Want a little change from the urban pace of Paris? Try the royal palace at Versailles, just 20 miles or so down the road. It is an extraordinary study in how to develop a big piece of property to its best advantage.The town itself, as with many little French towns, would be worth the trip even if the world's most famous palace weren't there. But the palace is there, so the day trip is a super twofer.Versailles has the requisite compact charm: narrow cobblestone streets and a central core complete with an open-air market, or marche, as the French call it.Former Chicagoan Susan Concordet has lived in Paris with her French husband, Jean, for nearly two decades, and she never tires of periodic visits to the historic little city.
SPORTS
By Newsday | August 11, 1991
SARATOGA SPRINGS, N.Y. -- The news of Meadow Star's withdrawal from the 111th running of the nation's oldest race for 3-year-old fillies brightened Shug McGaughey's morning. "I was not disappointed," he said from behind a smile. Versailles Treaty brightened the trainer's afternoon.Trainer Leroy Jolley elected to scratch Meadow Star from the Alabama yesterday rather than run on a muddy track. And in the absence of the filly who has won 11 of 12 races against females, Versailles Treaty's stock soared at the betting windows.
SPORTS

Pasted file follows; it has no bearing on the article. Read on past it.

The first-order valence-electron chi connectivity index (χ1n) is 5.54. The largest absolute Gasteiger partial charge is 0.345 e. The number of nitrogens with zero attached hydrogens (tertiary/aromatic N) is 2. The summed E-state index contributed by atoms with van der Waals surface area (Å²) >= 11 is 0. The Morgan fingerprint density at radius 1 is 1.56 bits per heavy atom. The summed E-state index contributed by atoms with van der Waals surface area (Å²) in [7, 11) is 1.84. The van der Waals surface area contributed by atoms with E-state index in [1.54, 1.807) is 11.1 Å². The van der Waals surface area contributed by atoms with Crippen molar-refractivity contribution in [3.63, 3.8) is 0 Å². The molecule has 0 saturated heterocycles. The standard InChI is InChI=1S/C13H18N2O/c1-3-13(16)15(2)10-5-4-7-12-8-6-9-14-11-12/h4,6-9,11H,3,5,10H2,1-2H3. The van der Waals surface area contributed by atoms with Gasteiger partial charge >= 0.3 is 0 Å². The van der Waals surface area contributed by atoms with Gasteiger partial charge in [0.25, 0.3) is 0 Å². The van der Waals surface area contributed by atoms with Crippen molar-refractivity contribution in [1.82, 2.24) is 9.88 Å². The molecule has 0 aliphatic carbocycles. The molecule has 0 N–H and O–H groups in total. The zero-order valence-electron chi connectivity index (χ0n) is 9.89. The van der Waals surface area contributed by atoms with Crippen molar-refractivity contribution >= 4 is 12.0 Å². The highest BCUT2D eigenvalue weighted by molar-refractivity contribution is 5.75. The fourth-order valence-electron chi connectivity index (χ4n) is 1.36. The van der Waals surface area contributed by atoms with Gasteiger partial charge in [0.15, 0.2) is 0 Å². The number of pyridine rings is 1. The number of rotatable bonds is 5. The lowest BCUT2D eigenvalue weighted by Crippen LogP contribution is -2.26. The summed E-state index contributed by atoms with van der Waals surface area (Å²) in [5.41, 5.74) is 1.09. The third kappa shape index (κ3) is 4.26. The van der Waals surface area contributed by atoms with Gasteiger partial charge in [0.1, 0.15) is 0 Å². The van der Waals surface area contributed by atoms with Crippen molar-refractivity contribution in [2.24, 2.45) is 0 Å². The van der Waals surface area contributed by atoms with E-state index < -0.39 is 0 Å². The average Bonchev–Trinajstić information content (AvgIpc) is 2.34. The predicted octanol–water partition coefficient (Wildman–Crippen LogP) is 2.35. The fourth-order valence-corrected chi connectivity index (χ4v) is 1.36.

By John Steadman | June 17, 1991
All the components to be found in down-home Southern charm were exemplified by Albert B. "Happy" Chandler, an effervescent son of old Kentucky, who had a smile that would melt concrete. Determination, too. But the personality made him an unforgettable American figure. His extraordinary life carried into extra innings before he died at the grand age of 92.It was Chandler as commissioner of baseball, despite the fact he was from a state where blacks were then blatantly abused and segregation prevailed, who opened the game in 1947 to all men, regardless of the pigment in their skin.
NEWS
September 13, 1990
There is an old cliche that the peace treaties of one war are the causes of the next. Versailles is the preeminent case in point. At the end of World War I, the allies sheared off Germany's colonies, reduced its army to 100,000 men, denied it an air force, occupied part of the Rhineland, imposed huge reparations payments, permitted France upon non-payment to take over the industrial Ruhr and left Germany prostrate and Hitler-prone. So much for all the glittering ceremonies and Wilsonian rhetoric at Louis XIV's Versailles.
FEATURES
By Alice Steinbach | May 26, 1991
The voice on the phone is low and musical; a voice of such deep timbre that it causes the slightly accented words to vibrate in your memory -- the way a cello note reverberates briefly after the bow has been lifted. There is humor in the voice, too, and a wry sensibility. It is the voice of a born storyteller and it imbues everything, even street directions, with a magical quality:You must go up the hill and down the hill and, oh, you keep on going, I don't know how long -- it is such a complicated street!